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Trends Neurosci. 1993 Oct;16(10):403-9.

Physiological production of the beta-amyloid protein and the mechanism of Alzheimer's disease.

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Center for Neurologic Diseases, Harvard Medical School, Boston, MA 02115.


The progressive deposition of the beta-amyloid peptide in the brain and its microvasculature is an invariant feature of Alzheimer's disease that appears to precede the onset of dementia by many years. It had been assumed that the proteolytic release of beta-amyloid peptide from the transmembrane region of its large precursor protein was an aberrant event, requiring prior membrane injury. However, it has recently been shown that beta-amyloid peptide is continuously secreted from healthy neural and non-neural cells in culture and circulates in human CSF and blood. The finding that beta-amyloid peptide is a normal, soluble product of cellular metabolism has led to many dynamic studies of its formation and clearance in health and in genetic forms of Alzheimer's disease, and should facilitate the design of amyloid-inhibiting therapeutics.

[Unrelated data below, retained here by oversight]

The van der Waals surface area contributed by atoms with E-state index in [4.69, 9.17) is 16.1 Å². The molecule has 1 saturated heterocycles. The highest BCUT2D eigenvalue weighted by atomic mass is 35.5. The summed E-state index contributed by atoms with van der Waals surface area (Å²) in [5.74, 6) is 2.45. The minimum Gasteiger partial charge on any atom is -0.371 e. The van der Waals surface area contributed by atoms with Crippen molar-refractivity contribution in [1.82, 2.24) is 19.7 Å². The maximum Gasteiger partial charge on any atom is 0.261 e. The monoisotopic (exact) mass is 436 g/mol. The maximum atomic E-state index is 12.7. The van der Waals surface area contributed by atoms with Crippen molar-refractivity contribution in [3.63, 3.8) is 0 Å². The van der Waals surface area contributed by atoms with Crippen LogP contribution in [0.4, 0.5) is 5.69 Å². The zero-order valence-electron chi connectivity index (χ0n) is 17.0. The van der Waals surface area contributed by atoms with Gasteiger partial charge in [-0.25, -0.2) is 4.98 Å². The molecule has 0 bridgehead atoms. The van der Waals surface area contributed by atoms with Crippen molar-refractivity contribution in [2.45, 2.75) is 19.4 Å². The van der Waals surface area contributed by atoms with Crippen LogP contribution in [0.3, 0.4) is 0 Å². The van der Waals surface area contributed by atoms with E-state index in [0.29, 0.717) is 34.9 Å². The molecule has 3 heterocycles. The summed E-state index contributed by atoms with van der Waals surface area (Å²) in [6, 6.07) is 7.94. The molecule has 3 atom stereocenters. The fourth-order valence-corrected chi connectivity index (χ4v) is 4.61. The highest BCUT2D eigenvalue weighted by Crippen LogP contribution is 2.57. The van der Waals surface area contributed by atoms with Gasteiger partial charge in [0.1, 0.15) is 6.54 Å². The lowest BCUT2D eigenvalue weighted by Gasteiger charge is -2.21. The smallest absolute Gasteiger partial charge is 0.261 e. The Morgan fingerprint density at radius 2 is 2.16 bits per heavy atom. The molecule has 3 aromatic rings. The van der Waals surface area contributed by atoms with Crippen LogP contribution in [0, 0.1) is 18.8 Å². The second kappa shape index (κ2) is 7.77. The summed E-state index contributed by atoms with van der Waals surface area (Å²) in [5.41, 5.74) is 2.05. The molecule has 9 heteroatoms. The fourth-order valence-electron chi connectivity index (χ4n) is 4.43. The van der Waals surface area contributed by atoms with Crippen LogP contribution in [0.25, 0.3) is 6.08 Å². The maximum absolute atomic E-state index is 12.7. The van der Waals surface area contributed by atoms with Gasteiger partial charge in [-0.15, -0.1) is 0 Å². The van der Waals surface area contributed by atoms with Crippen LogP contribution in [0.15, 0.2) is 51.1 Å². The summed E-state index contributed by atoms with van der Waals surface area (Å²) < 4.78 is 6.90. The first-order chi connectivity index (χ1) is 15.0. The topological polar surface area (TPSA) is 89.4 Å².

[Indexed for MEDLINE]

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